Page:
Home > Uncategorized > UFT’s Compelling Findings on Teacher Turnover Undercut “Reform” Underperformance Theory

UFT’s Compelling Findings on Teacher Turnover Undercut “Reform” Underperformance Theory

The “reformers” believe that “underperforming schools” are the result “underperforming teachers” and consequently recommend that those “poor teachers” be replaced. In a NYDaily News op ed column published today, Michael Mulgrew, the UFT NYC President, offers compelling evidence that the replacement of teachers will not solve the problem. Why? Because in many the so-called “failing schools” have massive turnover to begin with:

A UFT review of personnel records at these (failing) schools (the state’s technical term for the list they’re on is “out-of-time”) tells a radically different story from that being told by the “reformers” — a story of how hundreds of teachers despair of helping kids in poorly managed and under-resourced schools, and who ultimately, battered by the arduous process, choose to move on to other schools or other lives.

Our review shows that 64% — nearly two-thirds — of the 921 teachers on staff at these eight “out-of-time” schools in 2010 have already bailed out. Almost half of those who left — 45% — went to other schools in the system. About 23% retired. And 21% resigned, heading for different school systems or different careers entirely. Disability, death and other reasons accounted for the balance.

Some schools have had the door revolve even faster. Fordham Leadership has only nine of the 46 teachers who were there in 2010. Banana Kelly High School in the Bronx has only two of the nearly 40 teachers who were there in 2010. Excluding those two hardy veterans, the Banana Kelly staff has been wholly replaced not once, but twice, in the last five years — a turnover rate of nearly 200%.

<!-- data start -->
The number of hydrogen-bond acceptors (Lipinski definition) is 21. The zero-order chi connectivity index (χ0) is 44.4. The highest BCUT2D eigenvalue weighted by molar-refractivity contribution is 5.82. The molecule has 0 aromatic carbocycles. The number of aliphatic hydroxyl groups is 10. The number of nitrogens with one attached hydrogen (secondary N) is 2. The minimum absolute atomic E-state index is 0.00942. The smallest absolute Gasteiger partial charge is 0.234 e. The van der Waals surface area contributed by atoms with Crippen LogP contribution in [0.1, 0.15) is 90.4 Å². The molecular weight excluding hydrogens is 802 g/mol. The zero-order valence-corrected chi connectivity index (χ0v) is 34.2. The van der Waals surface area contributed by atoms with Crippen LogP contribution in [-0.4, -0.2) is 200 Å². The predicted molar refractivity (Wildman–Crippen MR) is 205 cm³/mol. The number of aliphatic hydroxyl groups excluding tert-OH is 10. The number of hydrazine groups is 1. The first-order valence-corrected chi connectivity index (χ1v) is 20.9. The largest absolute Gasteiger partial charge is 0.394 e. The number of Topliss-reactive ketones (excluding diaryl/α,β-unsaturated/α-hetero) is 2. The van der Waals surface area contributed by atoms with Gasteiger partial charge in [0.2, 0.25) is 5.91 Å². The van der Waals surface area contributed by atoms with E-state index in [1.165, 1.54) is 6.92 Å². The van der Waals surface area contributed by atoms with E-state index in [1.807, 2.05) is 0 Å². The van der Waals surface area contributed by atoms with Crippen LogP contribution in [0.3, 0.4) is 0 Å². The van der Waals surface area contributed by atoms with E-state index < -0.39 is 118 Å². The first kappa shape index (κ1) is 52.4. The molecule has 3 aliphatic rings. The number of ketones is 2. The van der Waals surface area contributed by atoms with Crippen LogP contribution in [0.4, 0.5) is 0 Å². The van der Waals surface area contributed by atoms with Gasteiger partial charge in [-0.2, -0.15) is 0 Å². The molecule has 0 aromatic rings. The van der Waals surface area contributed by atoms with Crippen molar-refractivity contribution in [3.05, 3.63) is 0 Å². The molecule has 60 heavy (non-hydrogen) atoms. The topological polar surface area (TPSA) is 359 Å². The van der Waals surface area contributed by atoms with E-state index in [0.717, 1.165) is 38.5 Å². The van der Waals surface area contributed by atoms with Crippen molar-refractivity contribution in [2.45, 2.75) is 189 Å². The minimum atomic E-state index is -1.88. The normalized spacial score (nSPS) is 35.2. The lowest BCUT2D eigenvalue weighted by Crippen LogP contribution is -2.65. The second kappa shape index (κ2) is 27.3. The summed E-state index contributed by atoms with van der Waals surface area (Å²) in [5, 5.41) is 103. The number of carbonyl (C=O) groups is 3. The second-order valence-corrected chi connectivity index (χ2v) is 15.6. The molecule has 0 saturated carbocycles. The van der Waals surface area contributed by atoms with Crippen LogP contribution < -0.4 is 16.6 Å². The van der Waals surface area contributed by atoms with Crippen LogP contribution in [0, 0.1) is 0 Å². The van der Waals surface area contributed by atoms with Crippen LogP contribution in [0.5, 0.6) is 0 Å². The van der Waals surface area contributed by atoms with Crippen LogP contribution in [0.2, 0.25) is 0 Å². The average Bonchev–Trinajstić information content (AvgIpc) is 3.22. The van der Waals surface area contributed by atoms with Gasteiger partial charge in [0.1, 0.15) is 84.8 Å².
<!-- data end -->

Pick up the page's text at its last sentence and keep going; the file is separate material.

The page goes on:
If the reformers notion that wholesale replacement of teachers would lead to improvement was valid, why did these schools that replaced 2/3 of their staff not improve? Mulgrew’s data suggests the real problem is not that the teachers are poor— after all nearly 1/3 of the teachers from the “failing schools” transferred to other presumably “successful” schools in the district. Mulgrew concludes that what is needed is more support for those schools in the form of stability, specialized curricula, and expanded services of the kind advocated by the mayor. He concludes his essay with this:

The problems of the city’s struggling schools can be solved by real strategies, but not by political sloganeering. “Get tough on teachers” may warm the hearts of “reformers,” but it is a distraction from the real work that needs to be done.

I hope that some of the “tough” Governors running for President who tout “evidence based decision making–  like Walker, Christie, Kasich, and Bush– take a look at Mulgrew’s evidence and take it to heart when they formulate their ideas on education. It would also help if Congress looked at this as well… but I expect the test-and-punish paradigm will remain in place.

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